French right chooses Paris region chief to face Macron – Taiwan News

France’s conservative party on Saturday chose the moderate chief of the Paris region Valerie Pecresse to challenge French President Emmanuel Macron next year, a pick that would likely have a major influence on the shape of the campaign.

Members of The Republicans in the primary run-off vote chose Pecresse, 54, who is to be its first-ever female presidential candidate, over hardliner Eric Ciotti, party leader Christian Jacob announced.

Both had made the run-off after the first round of voting earlier last week upended expectations.

Photo: AP

The favorites ex-minister Xavier Bertrand and former EU Brexit negotiator Michel Barnier were both knocked out and went on to back Pecresse.

“The party of General [Charles] de Gaulle … our political family, will have a female candidate in the presidential election. I am thinking of all the women of France today. I will give everything to triumph,” she said after the result was announced.

Pecresse, a former minister during the presidency of Nicolas Sarkozy, won almost 61 percent of the vote among party members, while Ciotti won just more than 39 percent, Jacob said.

Ciotti accepted defeat and immediately pledged to support Pecresse.

The result is being keenly watched by Macron’s office. While all opinion polls have predicted centrist Macron should win the election, the emergence of a strong candidate on the traditional right is an important development.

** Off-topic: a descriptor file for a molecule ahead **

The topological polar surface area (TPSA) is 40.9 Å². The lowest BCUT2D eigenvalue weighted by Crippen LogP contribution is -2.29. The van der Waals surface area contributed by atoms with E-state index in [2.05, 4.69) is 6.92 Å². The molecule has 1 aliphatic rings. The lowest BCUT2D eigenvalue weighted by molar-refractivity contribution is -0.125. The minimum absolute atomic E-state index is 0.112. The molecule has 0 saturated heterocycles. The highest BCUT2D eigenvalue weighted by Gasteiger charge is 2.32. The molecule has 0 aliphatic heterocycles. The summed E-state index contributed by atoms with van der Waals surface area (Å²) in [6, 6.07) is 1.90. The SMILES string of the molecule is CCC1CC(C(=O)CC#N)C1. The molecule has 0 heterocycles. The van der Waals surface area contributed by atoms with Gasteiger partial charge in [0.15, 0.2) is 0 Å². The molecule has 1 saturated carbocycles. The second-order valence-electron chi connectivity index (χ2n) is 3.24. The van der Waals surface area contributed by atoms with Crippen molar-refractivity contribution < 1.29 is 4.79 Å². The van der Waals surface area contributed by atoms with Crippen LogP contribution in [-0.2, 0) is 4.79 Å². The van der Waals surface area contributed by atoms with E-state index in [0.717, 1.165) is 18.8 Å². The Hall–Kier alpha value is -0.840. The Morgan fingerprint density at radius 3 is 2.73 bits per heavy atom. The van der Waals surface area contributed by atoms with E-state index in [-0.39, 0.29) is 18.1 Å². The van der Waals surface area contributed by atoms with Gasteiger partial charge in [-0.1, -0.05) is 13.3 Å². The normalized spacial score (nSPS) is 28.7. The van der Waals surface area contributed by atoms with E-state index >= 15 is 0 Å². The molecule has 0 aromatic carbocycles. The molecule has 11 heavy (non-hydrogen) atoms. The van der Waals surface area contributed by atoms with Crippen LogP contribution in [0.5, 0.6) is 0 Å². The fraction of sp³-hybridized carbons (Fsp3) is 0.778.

The campaign has so far been waged on the right, with Macron’s government tacking rightward over the past months with tough rhetoric on immigration and preserving France’s secular system.

The Republicans failed to make the run-off in 2017, after its candidate, Francois Fillon, was felled by a graft scandal.

“The Republican right-wing is back. It will fight with implacable will. France cannot wait any more,” Pecresse said, promising to make France “respected in the world.”

Striking the tone for a campaign fought on the issues of security and immigration, she added: “I understand the anger of a people who feel powerless against violence, Islamist separatism and uncontrolled immigration.”

Some critics had scorned Pecresse’s chances, saying she is too similar to Macron.

However, distancing herself from Macron in her acceptance speech, she said she would not be a president “who tells everyone what they want to hear.”

“Between the outgoing president and me there is not just a difference in politics, we are different in nature,” she said.

The announcement of the Republicans candidate means that the main contours for the April next year election are largely set.

Macron has yet to declare, but is widely expected to seek re-election.

The left remains mired in disunity and communication problems, with the campaigns of the Socialist candidate, Paris Mayor Anne Hidalgo, and Green candidate Yannick Jadot failing to make an impact. Both risk being outpolled by far-left leader Jean-Luc Melenchon.

His main rival in the 2017 election, far-right leader Marine Le Pen, is standing again. Far-right pundit Eric Zemmour’s declaration of his candidacy is a wild card that could yet have a major impact or simply fizzle out.

Zemmour was due to hold his first official campaign rally yesterday.

Reacting to Pecresse’s victory on Saturday, Le Pen described her as the “most Macronist” of The Republican’s candidates, calling on the party’s disappointed voters to join her.

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